The physical communications network underpinning the internet also needs to be protected. The vulnerability of our undersea cable connections to other countries to attack by hostile actors needs to be addressed, and the UK needs to have a strong presence in the Space sector to remain at the leading edge of innovations.

Developing the world’s best cybersecurity infrastructure will put the UK in pole position to capitalise on the opportunities of digitalisation while protecting itself against future threats. All other infrastructure will need to build on this platform, which is why I regard it as the most important.

Nesta Inventor Prize

Nesta, a UK-based innovation foundation, has just launched the Inventor Prize.

It’s a new challenge prize aiming to support and inspire inventors to come up with physical and digital solutions to 4 major challenges in UK society:

  1. Financial Inclusion
  2. Mental Health
  3. Ageing
  4. Air Quality

The finalists get a £5,000 grant and mentoring support to help develop and test their invention. At the end of the competition, the top prize is £50,000.

The inventor must have a working model of their idea and it must have a clear market to improve lives in the UK. The final version will be developed through the prize with extensive user testing.

The deadline for submission of ideas is 11 pm on 22nd October 2017.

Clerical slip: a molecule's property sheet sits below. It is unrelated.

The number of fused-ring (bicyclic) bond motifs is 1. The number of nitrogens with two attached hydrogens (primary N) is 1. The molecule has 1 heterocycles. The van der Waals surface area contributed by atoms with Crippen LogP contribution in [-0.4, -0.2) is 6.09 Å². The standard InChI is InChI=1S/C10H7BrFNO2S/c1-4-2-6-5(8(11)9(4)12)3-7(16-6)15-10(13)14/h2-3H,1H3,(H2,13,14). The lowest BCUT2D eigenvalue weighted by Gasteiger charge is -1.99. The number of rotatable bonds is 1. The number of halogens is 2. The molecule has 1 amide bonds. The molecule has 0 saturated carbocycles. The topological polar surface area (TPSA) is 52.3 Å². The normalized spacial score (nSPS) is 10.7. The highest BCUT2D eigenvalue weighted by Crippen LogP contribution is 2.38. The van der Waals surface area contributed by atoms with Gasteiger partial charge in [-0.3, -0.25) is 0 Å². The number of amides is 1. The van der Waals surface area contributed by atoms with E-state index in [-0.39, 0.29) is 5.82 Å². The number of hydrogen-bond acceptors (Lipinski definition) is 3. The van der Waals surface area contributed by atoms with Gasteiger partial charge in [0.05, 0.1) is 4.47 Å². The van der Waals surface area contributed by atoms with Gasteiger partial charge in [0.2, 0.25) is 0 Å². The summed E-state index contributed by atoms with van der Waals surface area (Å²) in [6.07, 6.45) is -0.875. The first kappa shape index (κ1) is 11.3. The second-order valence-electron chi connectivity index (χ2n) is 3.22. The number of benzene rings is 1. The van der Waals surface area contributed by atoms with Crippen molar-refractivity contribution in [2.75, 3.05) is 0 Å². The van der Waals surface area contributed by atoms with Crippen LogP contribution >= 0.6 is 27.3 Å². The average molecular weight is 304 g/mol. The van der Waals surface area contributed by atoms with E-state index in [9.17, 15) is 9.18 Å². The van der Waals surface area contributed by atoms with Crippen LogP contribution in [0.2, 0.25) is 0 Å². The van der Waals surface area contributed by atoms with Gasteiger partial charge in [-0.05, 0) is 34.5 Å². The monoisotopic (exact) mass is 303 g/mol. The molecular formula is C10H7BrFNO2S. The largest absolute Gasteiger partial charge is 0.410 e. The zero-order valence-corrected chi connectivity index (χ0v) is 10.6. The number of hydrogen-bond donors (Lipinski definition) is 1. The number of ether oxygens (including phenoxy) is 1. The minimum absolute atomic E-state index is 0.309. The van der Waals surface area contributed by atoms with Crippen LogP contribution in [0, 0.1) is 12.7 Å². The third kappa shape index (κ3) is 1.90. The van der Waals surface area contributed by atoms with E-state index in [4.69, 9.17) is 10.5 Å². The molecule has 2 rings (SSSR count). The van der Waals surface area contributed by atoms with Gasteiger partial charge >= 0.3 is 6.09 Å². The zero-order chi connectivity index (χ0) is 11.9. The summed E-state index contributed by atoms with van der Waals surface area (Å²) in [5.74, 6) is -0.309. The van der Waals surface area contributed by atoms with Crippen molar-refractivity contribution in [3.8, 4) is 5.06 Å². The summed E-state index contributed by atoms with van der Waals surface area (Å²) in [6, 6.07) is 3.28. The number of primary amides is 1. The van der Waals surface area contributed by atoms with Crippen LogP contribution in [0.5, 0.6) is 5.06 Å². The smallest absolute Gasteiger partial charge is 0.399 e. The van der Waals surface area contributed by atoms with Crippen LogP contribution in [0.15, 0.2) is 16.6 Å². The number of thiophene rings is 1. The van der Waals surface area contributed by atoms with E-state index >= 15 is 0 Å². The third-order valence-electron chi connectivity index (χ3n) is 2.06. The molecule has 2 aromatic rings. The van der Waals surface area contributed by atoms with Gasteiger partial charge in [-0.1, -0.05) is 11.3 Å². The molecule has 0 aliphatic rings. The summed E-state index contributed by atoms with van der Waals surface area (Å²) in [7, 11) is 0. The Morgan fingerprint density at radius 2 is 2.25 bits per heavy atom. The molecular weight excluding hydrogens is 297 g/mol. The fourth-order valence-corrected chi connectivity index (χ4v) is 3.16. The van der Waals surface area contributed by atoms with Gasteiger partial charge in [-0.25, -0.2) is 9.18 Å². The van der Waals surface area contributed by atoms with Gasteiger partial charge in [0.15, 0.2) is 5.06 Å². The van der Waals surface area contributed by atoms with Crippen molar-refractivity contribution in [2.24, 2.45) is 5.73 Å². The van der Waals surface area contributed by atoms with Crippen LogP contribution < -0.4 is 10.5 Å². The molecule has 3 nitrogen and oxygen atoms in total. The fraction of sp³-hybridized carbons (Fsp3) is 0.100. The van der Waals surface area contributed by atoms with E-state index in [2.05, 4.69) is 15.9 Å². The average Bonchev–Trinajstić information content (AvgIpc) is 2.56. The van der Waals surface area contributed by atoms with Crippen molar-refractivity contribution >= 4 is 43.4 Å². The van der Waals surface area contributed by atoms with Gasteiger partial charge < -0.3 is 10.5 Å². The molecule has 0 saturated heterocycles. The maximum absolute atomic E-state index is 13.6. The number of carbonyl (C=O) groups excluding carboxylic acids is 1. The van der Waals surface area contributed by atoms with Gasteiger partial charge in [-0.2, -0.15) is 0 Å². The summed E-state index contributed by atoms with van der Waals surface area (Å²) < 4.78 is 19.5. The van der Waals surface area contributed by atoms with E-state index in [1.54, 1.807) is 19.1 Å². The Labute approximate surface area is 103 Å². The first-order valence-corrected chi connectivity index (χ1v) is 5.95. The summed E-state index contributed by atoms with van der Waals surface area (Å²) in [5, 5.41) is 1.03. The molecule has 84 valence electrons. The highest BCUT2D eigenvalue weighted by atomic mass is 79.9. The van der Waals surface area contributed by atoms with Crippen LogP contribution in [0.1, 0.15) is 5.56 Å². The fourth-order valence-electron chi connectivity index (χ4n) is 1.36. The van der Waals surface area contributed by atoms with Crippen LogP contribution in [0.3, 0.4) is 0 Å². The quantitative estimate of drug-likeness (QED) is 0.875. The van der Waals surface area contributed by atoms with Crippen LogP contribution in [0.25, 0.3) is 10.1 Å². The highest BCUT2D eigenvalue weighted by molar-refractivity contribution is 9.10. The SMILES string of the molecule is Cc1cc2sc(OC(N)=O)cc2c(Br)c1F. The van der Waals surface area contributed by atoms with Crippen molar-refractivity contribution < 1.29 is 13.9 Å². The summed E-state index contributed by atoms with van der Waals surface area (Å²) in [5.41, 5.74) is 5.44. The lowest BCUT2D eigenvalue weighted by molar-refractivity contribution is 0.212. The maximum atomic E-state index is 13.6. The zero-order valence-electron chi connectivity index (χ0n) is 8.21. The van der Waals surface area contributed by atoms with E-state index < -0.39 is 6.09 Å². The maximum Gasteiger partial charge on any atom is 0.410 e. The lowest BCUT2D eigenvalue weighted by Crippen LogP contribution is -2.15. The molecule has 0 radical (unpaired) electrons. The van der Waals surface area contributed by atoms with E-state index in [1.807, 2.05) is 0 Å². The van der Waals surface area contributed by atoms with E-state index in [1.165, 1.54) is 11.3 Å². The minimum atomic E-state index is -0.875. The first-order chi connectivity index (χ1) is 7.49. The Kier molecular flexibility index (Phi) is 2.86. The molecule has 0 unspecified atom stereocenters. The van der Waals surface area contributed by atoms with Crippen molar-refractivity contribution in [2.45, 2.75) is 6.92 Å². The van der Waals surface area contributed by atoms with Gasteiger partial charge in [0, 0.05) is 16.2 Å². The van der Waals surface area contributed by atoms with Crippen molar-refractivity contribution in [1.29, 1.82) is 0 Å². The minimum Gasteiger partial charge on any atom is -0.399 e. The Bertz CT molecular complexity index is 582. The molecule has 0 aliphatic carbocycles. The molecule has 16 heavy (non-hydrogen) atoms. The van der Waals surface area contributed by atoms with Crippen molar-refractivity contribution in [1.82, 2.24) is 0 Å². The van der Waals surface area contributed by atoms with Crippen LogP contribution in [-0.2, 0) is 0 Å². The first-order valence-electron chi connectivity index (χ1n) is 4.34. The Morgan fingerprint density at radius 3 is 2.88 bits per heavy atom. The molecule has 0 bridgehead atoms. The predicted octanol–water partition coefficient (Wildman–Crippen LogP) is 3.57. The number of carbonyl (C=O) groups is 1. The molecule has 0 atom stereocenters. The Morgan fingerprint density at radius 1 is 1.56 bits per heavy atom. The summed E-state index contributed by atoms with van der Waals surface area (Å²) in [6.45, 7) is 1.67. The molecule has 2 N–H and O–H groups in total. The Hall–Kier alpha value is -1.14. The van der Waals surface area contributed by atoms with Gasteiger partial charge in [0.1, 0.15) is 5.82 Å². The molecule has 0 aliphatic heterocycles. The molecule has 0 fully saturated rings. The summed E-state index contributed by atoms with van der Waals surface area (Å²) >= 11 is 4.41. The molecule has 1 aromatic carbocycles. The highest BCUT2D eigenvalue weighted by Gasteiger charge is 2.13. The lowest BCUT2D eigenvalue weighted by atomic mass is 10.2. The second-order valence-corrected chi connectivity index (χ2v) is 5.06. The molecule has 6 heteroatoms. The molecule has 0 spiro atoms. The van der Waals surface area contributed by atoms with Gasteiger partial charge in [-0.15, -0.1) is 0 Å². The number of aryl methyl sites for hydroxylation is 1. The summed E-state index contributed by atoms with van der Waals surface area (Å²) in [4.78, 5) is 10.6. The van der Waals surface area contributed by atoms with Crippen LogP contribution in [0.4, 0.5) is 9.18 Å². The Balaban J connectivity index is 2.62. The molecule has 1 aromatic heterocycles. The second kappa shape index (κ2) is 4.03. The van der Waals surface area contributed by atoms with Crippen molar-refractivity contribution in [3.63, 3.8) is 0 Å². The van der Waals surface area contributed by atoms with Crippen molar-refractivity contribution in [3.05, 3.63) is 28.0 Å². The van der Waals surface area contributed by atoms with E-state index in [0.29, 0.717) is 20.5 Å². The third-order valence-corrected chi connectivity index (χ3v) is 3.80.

If their previous Dynamic Demand Challenge is anything to go by, this new Inventor’s Prize will be a great little initiative to support upcoming inventors.

Upgrading Our Energy System: Smart Systems and Flexibility Plan from BEIS – my thoughts

Early in 2017, the UK Government called for evidence and views on how to move the UK to a smarter and more flexible energy system. They received over 200 responses and I am informed that the vast majority related to energy storage.

The UK Government took the views into account and have produced a plan of 29 actions that BEIS, Ofgem, and industry will take for the future of the UK energy system called: Upgrading Our Energy System: Smart Systems and Flexibility Plan. I’ve sketched out some of my main thoughts on the document below.

Introduction of an energy storage licence to UK grid code

Tantalisingly, the UK Government plans to recognise the overwhelming noise from industry and amend the Electricity Act 1989 to include a definition of storage, but frustratingly only as a subset of the generation asset class. It will be based on the Electricity Storage Network definition and Ofgem will begin consulting on this in the summer of 2017.